Most mornings, for a few hours or so, lakes across the state sleep in. Their waves stay at ease and gusts of wind come to a halt as the light begins to shine through the water.
For those willing to beat the particular rays, it’s a piece of paradise at Standley Lake. The sun shines through splashing water droplets as small shells filled with early risers break glass-like still water with their gliding efforts.
It’s best to act before sunrise, they say. Soldiers ride at dawn, paper boys aim for mailboxes while street lights guide their throw and truckers start their engines with a layer of dew nevertheless covering their windshields.
And rowers attach their oars as the sun’s beams land for the first time since the day prior to.
You snooze, you lose.
“Six in typically the morning, there’s snow on the mountains, pelicans and eagles flying overhead and you are working harder than you have ever worked in your life but you’re making no noise. It’s fantastic, serene and marvelous, ” said Katja Stokley, one of those rowers in the boat.
Stokely appreciates the environmental beauty every time she rows. Westminster banned motorized watercraft in 2019. After about three years of no motorized boats on the water, the wildlife came back, Stokley said. Forests of aquatic plants can be seen with Coots, Ospreys, Pelicans and Eagles meandering around within the quiet place.
Not only the environment, but Stokley appreciates the ability in order to do her sport. She’s an athlete who uses a wheelchair and got hooked on rowing this first time she learned how.
She has part of a group of rowers who formed PEAK Rowing, which is the rowing club that offers adaptive rowing for veterans and people with disabilities. Standley Lake invited them to check out often the space, and they were thrilled.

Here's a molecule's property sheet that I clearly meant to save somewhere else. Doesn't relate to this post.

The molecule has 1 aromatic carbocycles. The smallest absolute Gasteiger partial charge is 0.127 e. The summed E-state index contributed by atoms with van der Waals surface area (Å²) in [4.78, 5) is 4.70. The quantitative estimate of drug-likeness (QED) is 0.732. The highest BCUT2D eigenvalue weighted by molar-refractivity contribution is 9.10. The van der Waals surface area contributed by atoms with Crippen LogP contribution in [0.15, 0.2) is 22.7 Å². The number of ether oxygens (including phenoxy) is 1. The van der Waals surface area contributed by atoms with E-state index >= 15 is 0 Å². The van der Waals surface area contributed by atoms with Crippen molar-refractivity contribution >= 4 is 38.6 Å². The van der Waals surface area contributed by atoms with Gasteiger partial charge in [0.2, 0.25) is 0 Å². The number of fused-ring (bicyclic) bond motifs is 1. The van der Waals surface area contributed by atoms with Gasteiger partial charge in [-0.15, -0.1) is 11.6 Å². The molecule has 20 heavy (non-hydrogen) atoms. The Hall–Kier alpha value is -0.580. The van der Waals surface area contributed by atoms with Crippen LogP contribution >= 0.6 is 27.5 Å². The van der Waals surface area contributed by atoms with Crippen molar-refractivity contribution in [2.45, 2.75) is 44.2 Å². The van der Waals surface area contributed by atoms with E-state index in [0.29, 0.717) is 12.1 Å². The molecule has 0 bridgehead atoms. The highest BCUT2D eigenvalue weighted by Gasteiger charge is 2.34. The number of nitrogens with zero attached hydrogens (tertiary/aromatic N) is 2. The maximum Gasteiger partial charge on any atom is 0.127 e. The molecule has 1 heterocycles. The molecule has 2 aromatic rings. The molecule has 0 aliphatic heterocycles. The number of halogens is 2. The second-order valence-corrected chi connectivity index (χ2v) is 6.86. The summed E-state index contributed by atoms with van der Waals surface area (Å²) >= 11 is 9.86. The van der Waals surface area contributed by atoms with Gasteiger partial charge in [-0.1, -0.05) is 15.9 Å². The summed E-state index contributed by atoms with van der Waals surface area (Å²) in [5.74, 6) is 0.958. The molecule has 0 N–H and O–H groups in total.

“Standley Lake is wheelchair accessible and will be willing to make things more wheelchair accessible, plus the fact that there are no powered watercraft at Standley creating wakes, ” Stokley said.
That creates the ideal location with regard to the group. Stokley explained since rowing shells are very long and thin, they are susceptible to side wakes, which can potentially crack your thin craft.
Lisa McMath, a member of PEAK Rowing, said there are less than 60 adaptive rowing clubs in the country. In the region, there were none, until PEAK Rowing.
McMath explained that while there are other rowing clubs nearby, their own waiting lists for Learn to Row programs are very long, and are usually unable to accommodate adaptive rowing exercise machines who require a little more help.
But even if the lists were shorter, the presence of motorboats makes it much too dangerous.
It’s quieter too. The powered boats don’t just trigger bigger waves, their particular noisy engines may trigger veterans with Post Traumatic Stress Disorder.
Standley Lake proves special in that aspect, something some other bodies of water in Colorado don’t. Cherry Creek Reservoir in addition to other areas host many rowers and rowing clubs, but motor boats and even jet skiers also take up the space. Union Reservoir allows tailored boats and maintains a no-wake rule, but not everyone follows that rule.